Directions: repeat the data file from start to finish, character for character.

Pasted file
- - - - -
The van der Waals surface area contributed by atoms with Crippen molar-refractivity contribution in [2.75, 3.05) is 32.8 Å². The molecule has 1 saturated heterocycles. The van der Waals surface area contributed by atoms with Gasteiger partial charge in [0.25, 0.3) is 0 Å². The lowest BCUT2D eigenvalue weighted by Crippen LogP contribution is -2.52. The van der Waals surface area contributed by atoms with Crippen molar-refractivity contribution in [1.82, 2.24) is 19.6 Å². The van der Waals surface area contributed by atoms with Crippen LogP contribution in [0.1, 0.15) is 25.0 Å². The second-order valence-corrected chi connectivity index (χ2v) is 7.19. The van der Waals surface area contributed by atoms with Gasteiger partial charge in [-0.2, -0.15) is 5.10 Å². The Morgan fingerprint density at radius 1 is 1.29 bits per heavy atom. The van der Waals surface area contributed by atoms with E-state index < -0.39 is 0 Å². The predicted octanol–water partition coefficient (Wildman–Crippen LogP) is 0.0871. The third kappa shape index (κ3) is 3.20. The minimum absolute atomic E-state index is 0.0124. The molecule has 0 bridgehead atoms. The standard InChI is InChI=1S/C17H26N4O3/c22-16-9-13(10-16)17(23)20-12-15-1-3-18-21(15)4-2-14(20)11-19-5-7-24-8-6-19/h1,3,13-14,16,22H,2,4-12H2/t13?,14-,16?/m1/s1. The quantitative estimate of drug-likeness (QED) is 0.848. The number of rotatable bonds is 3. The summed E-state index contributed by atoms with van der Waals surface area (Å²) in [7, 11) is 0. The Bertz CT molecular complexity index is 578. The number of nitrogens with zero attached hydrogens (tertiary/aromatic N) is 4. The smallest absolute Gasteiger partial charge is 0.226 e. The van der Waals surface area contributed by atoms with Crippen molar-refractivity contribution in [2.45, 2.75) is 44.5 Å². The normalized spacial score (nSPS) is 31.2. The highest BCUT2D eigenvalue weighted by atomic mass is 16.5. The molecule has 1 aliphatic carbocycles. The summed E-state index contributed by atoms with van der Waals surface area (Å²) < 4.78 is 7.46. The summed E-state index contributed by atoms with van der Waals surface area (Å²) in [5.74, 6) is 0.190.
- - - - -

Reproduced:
The van der Waals surface area contributed by atoms with Crippen molar-refractivity contribution in [2.75, 3.05) is 32.8 Å². The molecule has 1 saturated heterocycles. The van der Waals surface area contributed by atoms with Gasteiger partial charge in [0.25, 0.3) is 0 Å². The lowest BCUT2D eigenvalue weighted by Crippen LogP contribution is -2.52. The van der Waals surface area contributed by atoms with Crippen molar-refractivity contribution in [1.82, 2.24) is 19.6 Å². The van der Waals surface area contributed by atoms with Crippen LogP contribution in [0.1, 0.15) is 25.0 Å². The second-order valence-corrected chi connectivity index (χ2v) is 7.19. The van der Waals surface area contributed by atoms with Gasteiger partial charge in [-0.2, -0.15) is 5.10 Å². The Morgan fingerprint density at radius 1 is 1.29 bits per heavy atom. The van der Waals surface area contributed by atoms with E-state index < -0.39 is 0 Å². The predicted octanol–water partition coefficient (Wildman–Crippen LogP) is 0.0871. The third kappa shape index (κ3) is 3.20. The minimum absolute atomic E-state index is 0.0124. The molecule has 0 bridgehead atoms. The standard InChI is InChI=1S/C17H26N4O3/c22-16-9-13(10-16)17(23)20-12-15-1-3-18-21(15)4-2-14(20)11-19-5-7-24-8-6-19/h1,3,13-14,16,22H,2,4-12H2/t13?,14-,16?/m1/s1. The quantitative estimate of drug-likeness (QED) is 0.848. The number of rotatable bonds is 3. The summed E-state index contributed by atoms with van der Waals surface area (Å²) in [7, 11) is 0. The Bertz CT molecular complexity index is 578. The number of nitrogens with zero attached hydrogens (tertiary/aromatic N) is 4. The smallest absolute Gasteiger partial charge is 0.226 e. The van der Waals surface area contributed by atoms with Crippen molar-refractivity contribution in [2.45, 2.75) is 44.5 Å². The normalized spacial score (nSPS) is 31.2. The highest BCUT2D eigenvalue weighted by atomic mass is 16.5. The molecule has 1 aliphatic carbocycles. The summed E-state index contributed by atoms with van der Waals surface area (Å²) < 4.78 is 7.46. The summed E-state index contributed by atoms with van der Waals surface area (Å²) in [5.74, 6) is 0.190.